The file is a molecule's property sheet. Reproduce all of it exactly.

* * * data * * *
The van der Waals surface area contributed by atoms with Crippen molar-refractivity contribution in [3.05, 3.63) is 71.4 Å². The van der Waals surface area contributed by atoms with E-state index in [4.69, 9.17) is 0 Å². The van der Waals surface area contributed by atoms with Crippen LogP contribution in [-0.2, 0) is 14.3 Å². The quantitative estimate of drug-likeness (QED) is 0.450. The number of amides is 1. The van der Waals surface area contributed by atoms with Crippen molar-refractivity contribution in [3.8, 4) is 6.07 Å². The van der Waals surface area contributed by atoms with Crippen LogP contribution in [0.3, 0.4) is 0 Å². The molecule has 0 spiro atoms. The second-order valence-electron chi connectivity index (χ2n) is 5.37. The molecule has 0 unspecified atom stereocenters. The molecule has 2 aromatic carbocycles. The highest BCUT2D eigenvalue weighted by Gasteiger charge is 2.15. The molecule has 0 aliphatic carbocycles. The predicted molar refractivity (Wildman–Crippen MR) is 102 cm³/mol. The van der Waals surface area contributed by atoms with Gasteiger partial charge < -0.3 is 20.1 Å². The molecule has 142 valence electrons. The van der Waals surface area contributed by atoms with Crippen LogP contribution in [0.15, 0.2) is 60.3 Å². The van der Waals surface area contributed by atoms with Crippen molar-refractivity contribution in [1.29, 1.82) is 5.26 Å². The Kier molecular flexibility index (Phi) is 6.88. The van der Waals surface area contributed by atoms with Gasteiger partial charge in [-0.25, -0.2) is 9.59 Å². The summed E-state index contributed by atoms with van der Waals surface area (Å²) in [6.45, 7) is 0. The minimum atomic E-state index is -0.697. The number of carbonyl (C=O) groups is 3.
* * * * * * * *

The van der Waals surface area contributed by atoms with Crippen molar-refractivity contribution in [3.05, 3.63) is 71.4 Å². The van der Waals surface area contributed by atoms with E-state index in [4.69, 9.17) is 0 Å². The van der Waals surface area contributed by atoms with Crippen LogP contribution in [-0.2, 0) is 14.3 Å². The quantitative estimate of drug-likeness (QED) is 0.450. The number of amides is 1. The van der Waals surface area contributed by atoms with Crippen molar-refractivity contribution in [3.8, 4) is 6.07 Å². The van der Waals surface area contributed by atoms with Crippen LogP contribution in [0.3, 0.4) is 0 Å². The molecule has 0 spiro atoms. The second-order valence-electron chi connectivity index (χ2n) is 5.37. The molecule has 0 unspecified atom stereocenters. The molecule has 2 aromatic carbocycles. The highest BCUT2D eigenvalue weighted by Gasteiger charge is 2.15. The molecule has 0 aliphatic carbocycles. The predicted molar refractivity (Wildman–Crippen MR) is 102 cm³/mol. The van der Waals surface area contributed by atoms with Gasteiger partial charge < -0.3 is 20.1 Å². The molecule has 142 valence electrons. The van der Waals surface area contributed by atoms with Crippen LogP contribution in [0.15, 0.2) is 60.3 Å². The van der Waals surface area contributed by atoms with Crippen molar-refractivity contribution in [1.29, 1.82) is 5.26 Å². The Kier molecular flexibility index (Phi) is 6.88. The van der Waals surface area contributed by atoms with Gasteiger partial charge in [-0.25, -0.2) is 9.59 Å². The summed E-state index contributed by atoms with van der Waals surface area (Å²) in [6.45, 7) is 0. The minimum atomic E-state index is -0.697. The number of carbonyl (C=O) groups is 3.